Before allowing original art to be installed on one’s property, the property owner should consider obtaining such a waiver.  Otherwise, future use and development of the property may be impaired.

Injunction Vacated; Defendants Free as a Bird to Distribute Film about Lynyrd Skynyrd Plane Crash

In Van Zant v. Cleopatra Records, Inc., [17‐2849](October 10, 2018), the Second Circuit reversed the judgment of the district court and vacated the injunction against defendants’ distribution of a film about Artimus Pyle’s experience as the drummer for Lynyrd Skynyrd, and the award of $632,110.91 in attorneys’ fees.

Pyle was a late-comer to Lynyrd Skynyrd, and was one of the survivors of the October 20, 1977, plane crash that killed several other band members. Several of the survivors agreed never to use the Lynyrd Skynyrd name, but in 1987 surviving band members embarked on a tribute tour to Lynyrd Skynyrd, which prompted a lawsuit that was settled with a consent order that:

3. Each of the Individual Defendants . . . shall have the right to exploit his . . . own respective life story in any manner or medium, including . . . [a] motion picture[] . . . . In such connection, each of the foregoing shall have the right to refer to “Lynyrd Skynyrd” and related matters and to describe and portray his experience(s) with “Lynyrd Skynyrd;” provided that no such exploitation of life story  rights is authorized which purports to be a history of the “Lynyrd Skynyrd” band, as opposed to the life story of the applicable individual.

Cleopatra approached Pyle for assistance in producing a film titled “Street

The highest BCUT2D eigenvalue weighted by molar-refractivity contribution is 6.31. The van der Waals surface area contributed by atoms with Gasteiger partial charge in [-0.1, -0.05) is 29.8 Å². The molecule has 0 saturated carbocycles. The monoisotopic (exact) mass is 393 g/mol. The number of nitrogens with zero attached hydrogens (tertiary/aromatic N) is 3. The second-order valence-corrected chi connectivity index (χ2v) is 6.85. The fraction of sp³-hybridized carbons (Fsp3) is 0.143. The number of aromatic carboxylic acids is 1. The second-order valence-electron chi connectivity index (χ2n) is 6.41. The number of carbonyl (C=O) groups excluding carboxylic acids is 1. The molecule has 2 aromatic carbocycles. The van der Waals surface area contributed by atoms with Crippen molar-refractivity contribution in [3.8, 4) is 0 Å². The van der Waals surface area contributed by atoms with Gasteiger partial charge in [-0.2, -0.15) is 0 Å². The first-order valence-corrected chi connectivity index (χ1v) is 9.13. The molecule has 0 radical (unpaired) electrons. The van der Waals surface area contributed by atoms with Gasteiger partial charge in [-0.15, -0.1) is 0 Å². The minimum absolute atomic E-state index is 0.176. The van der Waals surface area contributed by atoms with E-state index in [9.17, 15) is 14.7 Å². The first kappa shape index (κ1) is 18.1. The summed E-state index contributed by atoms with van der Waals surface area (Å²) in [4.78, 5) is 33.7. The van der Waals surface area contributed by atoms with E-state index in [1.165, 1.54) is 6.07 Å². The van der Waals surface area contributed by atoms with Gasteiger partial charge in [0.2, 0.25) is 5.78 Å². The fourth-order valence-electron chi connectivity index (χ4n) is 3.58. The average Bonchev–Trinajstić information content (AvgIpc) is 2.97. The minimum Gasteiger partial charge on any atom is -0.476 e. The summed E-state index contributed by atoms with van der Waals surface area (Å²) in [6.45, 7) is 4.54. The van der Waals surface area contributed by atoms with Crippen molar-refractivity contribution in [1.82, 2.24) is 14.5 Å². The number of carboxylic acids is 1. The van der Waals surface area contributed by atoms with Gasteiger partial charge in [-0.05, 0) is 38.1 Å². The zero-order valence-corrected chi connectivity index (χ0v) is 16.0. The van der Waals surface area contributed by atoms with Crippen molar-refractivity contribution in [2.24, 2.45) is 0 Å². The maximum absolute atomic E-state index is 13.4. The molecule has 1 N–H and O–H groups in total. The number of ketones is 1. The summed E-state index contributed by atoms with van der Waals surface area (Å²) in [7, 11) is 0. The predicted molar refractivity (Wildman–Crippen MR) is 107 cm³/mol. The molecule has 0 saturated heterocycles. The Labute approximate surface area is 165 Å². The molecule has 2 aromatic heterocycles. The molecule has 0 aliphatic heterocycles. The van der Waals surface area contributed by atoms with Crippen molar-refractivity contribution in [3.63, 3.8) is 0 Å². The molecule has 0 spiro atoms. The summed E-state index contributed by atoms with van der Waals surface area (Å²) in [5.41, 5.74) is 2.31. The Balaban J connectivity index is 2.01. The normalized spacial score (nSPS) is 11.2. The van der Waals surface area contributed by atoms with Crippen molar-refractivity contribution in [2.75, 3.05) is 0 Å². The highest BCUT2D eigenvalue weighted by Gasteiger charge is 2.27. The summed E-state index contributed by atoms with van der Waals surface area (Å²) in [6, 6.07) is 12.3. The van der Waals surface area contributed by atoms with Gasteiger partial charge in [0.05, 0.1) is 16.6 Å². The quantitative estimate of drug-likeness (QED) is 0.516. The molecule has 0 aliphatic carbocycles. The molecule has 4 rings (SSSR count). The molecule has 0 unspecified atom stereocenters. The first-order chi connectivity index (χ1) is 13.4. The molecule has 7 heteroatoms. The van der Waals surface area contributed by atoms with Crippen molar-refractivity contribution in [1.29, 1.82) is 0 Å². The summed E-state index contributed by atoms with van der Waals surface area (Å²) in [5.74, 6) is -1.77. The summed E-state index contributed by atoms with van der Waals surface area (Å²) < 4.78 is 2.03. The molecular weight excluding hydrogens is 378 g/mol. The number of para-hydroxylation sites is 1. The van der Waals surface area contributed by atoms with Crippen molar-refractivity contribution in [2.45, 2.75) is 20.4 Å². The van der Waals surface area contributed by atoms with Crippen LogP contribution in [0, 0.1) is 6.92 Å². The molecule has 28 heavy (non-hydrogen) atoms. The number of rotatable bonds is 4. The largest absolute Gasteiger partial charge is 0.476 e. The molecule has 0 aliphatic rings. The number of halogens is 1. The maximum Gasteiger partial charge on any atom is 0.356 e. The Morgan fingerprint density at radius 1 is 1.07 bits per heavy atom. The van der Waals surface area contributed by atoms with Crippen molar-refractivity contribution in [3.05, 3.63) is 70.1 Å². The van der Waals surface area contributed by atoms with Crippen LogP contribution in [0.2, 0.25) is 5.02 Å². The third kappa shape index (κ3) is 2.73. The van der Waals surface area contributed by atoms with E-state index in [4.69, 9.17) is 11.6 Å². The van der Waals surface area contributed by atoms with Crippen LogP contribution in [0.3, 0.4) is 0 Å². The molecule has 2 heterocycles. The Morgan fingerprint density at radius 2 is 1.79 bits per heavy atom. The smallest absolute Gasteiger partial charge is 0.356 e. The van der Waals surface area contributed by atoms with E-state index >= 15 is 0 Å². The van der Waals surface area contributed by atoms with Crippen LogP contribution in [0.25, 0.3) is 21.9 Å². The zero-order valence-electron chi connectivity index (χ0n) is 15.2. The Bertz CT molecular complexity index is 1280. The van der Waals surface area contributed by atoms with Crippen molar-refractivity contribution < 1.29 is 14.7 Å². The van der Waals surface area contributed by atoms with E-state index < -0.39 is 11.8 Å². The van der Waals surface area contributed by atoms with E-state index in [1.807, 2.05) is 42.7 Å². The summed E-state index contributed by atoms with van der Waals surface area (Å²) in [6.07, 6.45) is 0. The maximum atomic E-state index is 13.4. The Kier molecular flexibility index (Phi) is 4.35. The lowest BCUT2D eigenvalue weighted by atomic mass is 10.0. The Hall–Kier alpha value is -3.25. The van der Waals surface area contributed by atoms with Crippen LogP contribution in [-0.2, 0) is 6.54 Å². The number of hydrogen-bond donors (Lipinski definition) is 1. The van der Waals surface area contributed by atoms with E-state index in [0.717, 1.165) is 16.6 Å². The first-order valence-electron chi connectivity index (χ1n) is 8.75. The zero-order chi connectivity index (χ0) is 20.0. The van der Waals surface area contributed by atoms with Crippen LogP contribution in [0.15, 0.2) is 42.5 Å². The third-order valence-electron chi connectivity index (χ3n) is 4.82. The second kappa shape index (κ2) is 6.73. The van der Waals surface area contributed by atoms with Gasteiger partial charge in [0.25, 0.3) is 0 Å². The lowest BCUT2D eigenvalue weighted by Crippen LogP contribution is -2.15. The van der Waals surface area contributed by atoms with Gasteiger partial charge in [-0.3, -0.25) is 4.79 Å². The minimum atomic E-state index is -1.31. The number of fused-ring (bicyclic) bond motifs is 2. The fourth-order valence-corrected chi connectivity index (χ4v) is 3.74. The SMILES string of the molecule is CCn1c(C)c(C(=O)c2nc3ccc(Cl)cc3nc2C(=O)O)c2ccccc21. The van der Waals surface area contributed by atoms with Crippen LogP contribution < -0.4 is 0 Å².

Survivors: The True Story of the Lynyrd Skynyrd Plane Crash,” and after a news article revealed that a film was in the works, plaintiff’s brought suit to enforce the consent order.  The district court issued a permanent injunction prohibiting distribution of the Film and other related activities, reasoning that even though Cleopatra not a party to the consent order, it had acted “in concert or participation” with Pyle to produce the Film, which violated the Consent Order.

The Second Circuit rejected the argument that this was a classic First Amendment violation involving an unlawful prior restraint, noting that no government entity was involved in obtaining the order.   The Second Circuit said that nevertheless, the case implicates free speech concerns, and two circumstances counsel caution in permitting an expressive work to be enjoined: first, it involves a restraint on the viewing of an expressive work prior to its public availability, and second, the injunction restricts